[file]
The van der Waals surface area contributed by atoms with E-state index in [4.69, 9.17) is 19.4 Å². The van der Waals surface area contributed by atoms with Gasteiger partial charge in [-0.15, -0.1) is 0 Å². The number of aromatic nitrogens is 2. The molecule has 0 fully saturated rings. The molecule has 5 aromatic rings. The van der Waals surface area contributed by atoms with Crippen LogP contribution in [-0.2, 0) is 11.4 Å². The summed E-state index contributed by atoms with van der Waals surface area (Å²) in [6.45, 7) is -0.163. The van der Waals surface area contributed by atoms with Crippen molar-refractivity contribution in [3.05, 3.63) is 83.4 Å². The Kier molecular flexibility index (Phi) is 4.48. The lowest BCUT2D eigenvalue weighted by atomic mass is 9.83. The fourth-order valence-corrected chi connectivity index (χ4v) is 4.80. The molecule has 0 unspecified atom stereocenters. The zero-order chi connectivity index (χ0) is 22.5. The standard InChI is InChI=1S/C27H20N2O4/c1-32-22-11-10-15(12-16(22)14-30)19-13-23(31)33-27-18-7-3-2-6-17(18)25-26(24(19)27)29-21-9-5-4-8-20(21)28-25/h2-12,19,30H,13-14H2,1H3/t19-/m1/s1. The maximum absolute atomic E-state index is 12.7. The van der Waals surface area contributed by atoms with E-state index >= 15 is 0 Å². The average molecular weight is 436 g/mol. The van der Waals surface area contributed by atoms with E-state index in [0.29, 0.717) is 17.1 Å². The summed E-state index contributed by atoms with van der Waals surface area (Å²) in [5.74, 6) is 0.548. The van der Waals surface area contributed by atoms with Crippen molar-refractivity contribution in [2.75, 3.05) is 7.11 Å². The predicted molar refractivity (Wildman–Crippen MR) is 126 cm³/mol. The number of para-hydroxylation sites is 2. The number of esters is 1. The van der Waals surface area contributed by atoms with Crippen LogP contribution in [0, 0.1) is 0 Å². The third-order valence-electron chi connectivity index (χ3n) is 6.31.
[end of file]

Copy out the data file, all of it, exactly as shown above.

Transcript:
The van der Waals surface area contributed by atoms with E-state index in [4.69, 9.17) is 19.4 Å². The van der Waals surface area contributed by atoms with Gasteiger partial charge in [-0.15, -0.1) is 0 Å². The number of aromatic nitrogens is 2. The molecule has 0 fully saturated rings. The molecule has 5 aromatic rings. The van der Waals surface area contributed by atoms with Crippen LogP contribution in [-0.2, 0) is 11.4 Å². The summed E-state index contributed by atoms with van der Waals surface area (Å²) in [6.45, 7) is -0.163. The van der Waals surface area contributed by atoms with Crippen molar-refractivity contribution in [3.05, 3.63) is 83.4 Å². The Kier molecular flexibility index (Phi) is 4.48. The lowest BCUT2D eigenvalue weighted by atomic mass is 9.83. The fourth-order valence-corrected chi connectivity index (χ4v) is 4.80. The molecule has 0 unspecified atom stereocenters. The zero-order chi connectivity index (χ0) is 22.5. The standard InChI is InChI=1S/C27H20N2O4/c1-32-22-11-10-15(12-16(22)14-30)19-13-23(31)33-27-18-7-3-2-6-17(18)25-26(24(19)27)29-21-9-5-4-8-20(21)28-25/h2-12,19,30H,13-14H2,1H3/t19-/m1/s1. The maximum absolute atomic E-state index is 12.7. The van der Waals surface area contributed by atoms with E-state index >= 15 is 0 Å². The average molecular weight is 436 g/mol. The van der Waals surface area contributed by atoms with E-state index in [0.29, 0.717) is 17.1 Å². The summed E-state index contributed by atoms with van der Waals surface area (Å²) in [5.74, 6) is 0.548. The van der Waals surface area contributed by atoms with Crippen molar-refractivity contribution in [2.75, 3.05) is 7.11 Å². The predicted molar refractivity (Wildman–Crippen MR) is 126 cm³/mol. The number of para-hydroxylation sites is 2. The number of esters is 1. The van der Waals surface area contributed by atoms with Crippen LogP contribution in [0, 0.1) is 0 Å². The third-order valence-electron chi connectivity index (χ3n) is 6.31.